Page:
The Senate is sometimes referred to as the upper house, upper body or upper chamber because the Senate chamber was located above the House in the building where Congress first met in New York City. In contrast to the Senate, the House of Representatives is sometimes called the lower body. The two chambers form the body of Congress, and each has different roles granted through the Constitution.
The United States Senate has the same fundamental design as other bicameral legislative bodies around the world. The two chambers signify the division of governmental power into separate but equal subdivisions. These divisions carry out different roles in governmental processes, but are equally important in maintaining a proper balance of power. This arrangement prevents one branch from assuming too much power over the other.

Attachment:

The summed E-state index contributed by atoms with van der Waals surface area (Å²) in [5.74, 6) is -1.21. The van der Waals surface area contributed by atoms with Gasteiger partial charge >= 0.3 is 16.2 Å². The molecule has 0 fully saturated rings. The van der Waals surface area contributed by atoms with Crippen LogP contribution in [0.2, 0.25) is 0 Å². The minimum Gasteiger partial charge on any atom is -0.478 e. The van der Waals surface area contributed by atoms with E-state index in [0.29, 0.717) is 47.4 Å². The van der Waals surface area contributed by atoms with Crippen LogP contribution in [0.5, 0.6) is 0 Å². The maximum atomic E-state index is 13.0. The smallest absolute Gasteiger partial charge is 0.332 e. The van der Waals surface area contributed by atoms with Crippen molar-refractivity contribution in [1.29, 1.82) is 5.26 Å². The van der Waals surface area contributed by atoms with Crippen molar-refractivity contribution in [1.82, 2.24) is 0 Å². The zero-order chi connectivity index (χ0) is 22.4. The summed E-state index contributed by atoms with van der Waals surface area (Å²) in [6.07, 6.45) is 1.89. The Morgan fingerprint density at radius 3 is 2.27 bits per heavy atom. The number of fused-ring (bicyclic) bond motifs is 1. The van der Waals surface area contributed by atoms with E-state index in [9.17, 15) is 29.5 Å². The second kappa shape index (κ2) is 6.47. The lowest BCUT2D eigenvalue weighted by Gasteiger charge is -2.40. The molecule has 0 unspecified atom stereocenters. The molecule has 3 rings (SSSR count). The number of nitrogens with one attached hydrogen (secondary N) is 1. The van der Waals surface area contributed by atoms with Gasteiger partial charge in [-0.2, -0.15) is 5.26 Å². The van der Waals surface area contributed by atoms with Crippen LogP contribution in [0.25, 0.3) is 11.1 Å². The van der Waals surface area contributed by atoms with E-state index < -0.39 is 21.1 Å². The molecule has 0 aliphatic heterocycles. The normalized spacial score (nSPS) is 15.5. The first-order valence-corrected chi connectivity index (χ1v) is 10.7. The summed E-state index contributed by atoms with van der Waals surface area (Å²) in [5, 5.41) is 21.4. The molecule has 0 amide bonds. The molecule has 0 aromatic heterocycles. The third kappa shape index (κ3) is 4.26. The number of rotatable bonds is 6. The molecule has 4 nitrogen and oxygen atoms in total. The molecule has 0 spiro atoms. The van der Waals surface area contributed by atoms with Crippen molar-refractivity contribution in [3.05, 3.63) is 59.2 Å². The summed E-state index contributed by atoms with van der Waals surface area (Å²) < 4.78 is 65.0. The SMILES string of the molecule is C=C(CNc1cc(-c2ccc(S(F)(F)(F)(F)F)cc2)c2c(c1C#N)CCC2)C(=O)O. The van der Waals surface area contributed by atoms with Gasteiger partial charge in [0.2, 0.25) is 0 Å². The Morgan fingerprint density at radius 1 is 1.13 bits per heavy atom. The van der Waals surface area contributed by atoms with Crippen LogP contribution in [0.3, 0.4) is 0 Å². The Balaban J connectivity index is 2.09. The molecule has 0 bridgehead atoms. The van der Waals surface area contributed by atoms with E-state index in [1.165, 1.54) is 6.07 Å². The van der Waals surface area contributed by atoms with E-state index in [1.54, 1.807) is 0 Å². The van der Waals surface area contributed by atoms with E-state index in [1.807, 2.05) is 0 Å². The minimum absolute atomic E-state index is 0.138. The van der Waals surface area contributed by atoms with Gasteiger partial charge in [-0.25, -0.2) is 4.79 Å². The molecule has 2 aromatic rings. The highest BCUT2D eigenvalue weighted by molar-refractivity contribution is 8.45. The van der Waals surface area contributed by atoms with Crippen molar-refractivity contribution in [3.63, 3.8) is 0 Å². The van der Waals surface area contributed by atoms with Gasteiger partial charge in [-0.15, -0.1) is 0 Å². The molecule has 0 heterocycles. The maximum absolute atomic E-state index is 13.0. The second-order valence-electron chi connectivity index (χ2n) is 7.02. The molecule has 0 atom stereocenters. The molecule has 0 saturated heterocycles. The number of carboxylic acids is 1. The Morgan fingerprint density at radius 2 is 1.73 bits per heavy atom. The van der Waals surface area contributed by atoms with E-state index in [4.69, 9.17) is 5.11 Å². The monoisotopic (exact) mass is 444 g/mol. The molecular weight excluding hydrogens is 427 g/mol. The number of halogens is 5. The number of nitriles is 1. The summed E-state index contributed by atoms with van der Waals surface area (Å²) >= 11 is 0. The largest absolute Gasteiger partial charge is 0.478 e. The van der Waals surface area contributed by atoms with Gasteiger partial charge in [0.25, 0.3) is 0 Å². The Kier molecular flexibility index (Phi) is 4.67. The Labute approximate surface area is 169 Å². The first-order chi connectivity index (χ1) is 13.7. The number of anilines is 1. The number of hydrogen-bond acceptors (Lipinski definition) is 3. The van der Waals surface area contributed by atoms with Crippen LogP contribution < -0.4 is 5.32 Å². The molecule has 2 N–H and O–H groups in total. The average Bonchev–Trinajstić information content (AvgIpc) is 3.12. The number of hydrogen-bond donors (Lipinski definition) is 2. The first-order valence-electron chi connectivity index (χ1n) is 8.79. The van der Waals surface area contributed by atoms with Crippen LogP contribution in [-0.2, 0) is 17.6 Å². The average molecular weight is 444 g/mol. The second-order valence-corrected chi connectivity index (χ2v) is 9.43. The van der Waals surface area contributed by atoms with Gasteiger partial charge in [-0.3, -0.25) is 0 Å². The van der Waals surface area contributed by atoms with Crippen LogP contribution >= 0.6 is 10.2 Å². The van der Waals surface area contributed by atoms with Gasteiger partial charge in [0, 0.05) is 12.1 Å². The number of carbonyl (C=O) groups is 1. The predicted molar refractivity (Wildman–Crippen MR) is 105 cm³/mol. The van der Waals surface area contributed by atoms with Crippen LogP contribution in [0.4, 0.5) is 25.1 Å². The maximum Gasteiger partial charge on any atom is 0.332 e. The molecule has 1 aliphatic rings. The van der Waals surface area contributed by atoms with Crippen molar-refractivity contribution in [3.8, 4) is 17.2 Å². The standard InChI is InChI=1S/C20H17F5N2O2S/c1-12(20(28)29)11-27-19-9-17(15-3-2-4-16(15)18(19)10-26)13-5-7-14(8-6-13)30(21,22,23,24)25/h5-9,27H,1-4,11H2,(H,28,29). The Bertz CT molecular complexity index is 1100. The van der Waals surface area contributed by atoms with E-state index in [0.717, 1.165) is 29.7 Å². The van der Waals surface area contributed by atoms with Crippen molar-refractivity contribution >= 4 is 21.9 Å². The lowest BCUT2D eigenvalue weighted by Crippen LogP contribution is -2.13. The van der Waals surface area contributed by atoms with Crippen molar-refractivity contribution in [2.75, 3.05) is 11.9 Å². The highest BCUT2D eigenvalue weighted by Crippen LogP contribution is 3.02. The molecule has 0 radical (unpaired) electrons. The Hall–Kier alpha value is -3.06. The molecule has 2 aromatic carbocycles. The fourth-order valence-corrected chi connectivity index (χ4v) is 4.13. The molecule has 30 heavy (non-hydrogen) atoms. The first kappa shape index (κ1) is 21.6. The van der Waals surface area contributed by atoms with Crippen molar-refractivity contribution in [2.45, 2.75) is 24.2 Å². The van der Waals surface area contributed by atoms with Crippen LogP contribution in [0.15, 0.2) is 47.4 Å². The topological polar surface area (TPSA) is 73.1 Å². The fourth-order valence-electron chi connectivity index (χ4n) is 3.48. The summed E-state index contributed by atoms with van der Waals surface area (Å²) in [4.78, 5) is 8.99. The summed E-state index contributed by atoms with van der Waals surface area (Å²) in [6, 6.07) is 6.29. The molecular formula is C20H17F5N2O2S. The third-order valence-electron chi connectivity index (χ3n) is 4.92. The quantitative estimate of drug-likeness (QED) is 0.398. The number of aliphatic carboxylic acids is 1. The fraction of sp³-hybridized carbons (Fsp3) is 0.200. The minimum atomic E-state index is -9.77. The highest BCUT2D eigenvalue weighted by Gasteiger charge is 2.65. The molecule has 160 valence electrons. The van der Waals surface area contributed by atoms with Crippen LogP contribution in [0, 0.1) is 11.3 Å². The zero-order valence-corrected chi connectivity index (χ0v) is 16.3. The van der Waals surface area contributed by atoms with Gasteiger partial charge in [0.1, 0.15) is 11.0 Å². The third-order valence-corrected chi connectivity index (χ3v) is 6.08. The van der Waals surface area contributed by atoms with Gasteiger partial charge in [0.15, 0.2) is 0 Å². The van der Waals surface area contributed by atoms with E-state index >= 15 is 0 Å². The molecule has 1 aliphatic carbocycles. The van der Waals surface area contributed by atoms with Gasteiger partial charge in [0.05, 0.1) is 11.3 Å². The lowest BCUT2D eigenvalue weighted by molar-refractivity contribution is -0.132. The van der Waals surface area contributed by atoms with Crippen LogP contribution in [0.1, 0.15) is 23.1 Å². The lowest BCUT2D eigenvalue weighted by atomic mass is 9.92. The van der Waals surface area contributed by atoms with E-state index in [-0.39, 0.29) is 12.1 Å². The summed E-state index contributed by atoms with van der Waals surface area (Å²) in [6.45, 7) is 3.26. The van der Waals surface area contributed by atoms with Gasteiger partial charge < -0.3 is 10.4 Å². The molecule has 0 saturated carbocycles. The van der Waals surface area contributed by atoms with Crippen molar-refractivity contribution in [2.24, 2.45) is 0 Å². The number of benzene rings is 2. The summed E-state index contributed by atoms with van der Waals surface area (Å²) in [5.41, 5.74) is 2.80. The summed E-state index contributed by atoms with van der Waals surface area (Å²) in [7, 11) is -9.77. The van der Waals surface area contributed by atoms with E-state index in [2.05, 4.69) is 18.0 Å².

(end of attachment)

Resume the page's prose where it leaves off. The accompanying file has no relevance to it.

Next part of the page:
The Senate, under presidential systems of government, has the duty to carry out specific tasks as assigned under the Constitution. However, it can also assume responsibility for carrying out duties not specifically granted to the House of Representatives when there is a lack of clarity between the roles of the two chambers. Typical powers granted to the Senate include the ability to advise on the appointment of certain officials, such as judges and ambassadors, and the ability to impeach officials, including the president, for misconduct.